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Margaret Miner – Rags Consignment & ten20


Way, way back in 1995, shopping for second hand clothes in Boulder was a little different for Margaret Miner and her friends. “There was no Craigslist, there was no eBay,” she says. “There were vintage and retro (consignment stores)… but I could not find anything my friends and I were purchasing. And I thought somebody should be selling things like Ann Taylor, J. Crew, Banana Republic, things that we’re all familiar with that are not 30 years old.”

With no formal business training, three young children at home, and only $6,500, the CU alum thought, “Oh I think I can do this,” and she did. She now owns three Rags Consignment stores and the innovative Ten20 Nail & Waxing Spa on Pearl Street, known for its friendly atmosphere and Ellen reruns on all the TVs. She takes time out from dashing between shops to share some of her well earned startup advice.

Margaret Miner’s Secrets to Success


Find a niche: between a white robe and a stinky place.

“I found a niche, I guess, that I didn’t even know to call a niche back then.” Miner laughs as she drives. She’s been assembling mannequins at her newest Rags in Cherry Creek. Much like her first premium consignment store, Ten20 came about when Miner herself experienced an unfulfilled need in the marketplace.

“I was with one of my daughters at one of those corner nail shops that was a bit questionable and… stinky and stuff,” she says. “I thought ‘What is wrong with this experience?!’ Well, number one it was ‘please don’t talk about me in front of me’ and number two, ‘if someone would just turn on Oprah and hand me a Diet Coke, I’d be OK!’”

Miner realized that, with only two options, the expensive “shi shi, white robe, gotta be quiet” spa experience or the questionable, stinky corner store, there was a wide open space in between that wasn’t being filled. “That was just sort of a whim,” she says breezily, but her instincts were right on. The mid-range nail and waxing spa celebrates its 10 year anniversary this month.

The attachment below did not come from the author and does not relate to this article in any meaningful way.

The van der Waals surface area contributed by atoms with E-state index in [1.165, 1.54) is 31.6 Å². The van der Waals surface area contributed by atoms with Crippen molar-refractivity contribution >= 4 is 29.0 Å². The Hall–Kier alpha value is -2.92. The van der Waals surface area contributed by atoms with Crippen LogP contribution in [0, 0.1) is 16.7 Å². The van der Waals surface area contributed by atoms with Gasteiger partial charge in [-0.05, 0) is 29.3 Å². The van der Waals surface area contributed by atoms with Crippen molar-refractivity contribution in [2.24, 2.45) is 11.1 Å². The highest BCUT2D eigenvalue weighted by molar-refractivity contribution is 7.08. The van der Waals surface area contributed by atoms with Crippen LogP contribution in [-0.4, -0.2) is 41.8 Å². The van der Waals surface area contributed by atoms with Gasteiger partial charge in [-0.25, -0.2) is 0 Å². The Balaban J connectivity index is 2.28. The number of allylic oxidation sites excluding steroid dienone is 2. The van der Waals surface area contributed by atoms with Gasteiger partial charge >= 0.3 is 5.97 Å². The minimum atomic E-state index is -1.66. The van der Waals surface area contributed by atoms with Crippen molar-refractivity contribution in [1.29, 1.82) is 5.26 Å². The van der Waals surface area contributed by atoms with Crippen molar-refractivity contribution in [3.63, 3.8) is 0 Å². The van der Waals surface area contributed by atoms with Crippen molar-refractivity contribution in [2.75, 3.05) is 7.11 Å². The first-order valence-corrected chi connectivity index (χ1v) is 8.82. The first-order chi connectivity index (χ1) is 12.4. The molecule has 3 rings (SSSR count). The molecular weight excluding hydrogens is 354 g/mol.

Gumption and grit: do the dirty work.

“Gumption is a word from my grandmother,” Miner says. “I feel like it keeps popping up in my life. It’s the determination, the drive to see it through.” Miner advises that to start a small business, “You have to be willing to do WHAT…EV…ER needs to be done to make it work. People look at me and go, ‘Oh! Well, I can do that!’ and I’m thinking ‘yeah if you want to show up and put pails where the roof is leaking and clean the toilets.’”

Once Miner realized there were no higher end consignment stores in Boulder she set to work. “There was just one book I could find back then about how to start a consignment store, that was my little bible.” She did all of the leg work and financed it herself. “I was taking things home to launder them and sew on buttons.”

A well trained staff helps. “I get my managers fully trained,” she says. “One of the things I feel really strongly about is that you need to be in your store learning the processes and creating the processes before you hand it off to someone. You need to know what it is you want to teach them before you get them in there. I think I just lucked into that because I had to be the only employee.”


Criticism: take it and leave it.

“One of the greatest compliments I’ve gotten through the years is a woman got home with her purchases and then called us and said, ‘I think maybe these things have been used’,” Miner says. But like every business, Rags had its detractors and at first Miner took it very hard.

“In the beginning I cried for three days,” she says. “Somebody would come into my old shop and not like the color of the paint on the walls or not like the music that I was playing, or tell me that I needed to get new curtains. It would hurt my feelings and I would cry, and then somewhere along the way I thought, ‘Wait, 200 other people walked in and really loved it so maybe it’s OK to listen to those people.’ You have to learn to take criticism if there’s something to be learned but you can’t please everyone. You can try but it just doesn’t work.”

And just like that, Margaret Miner is off from one hands-on start-up to another.



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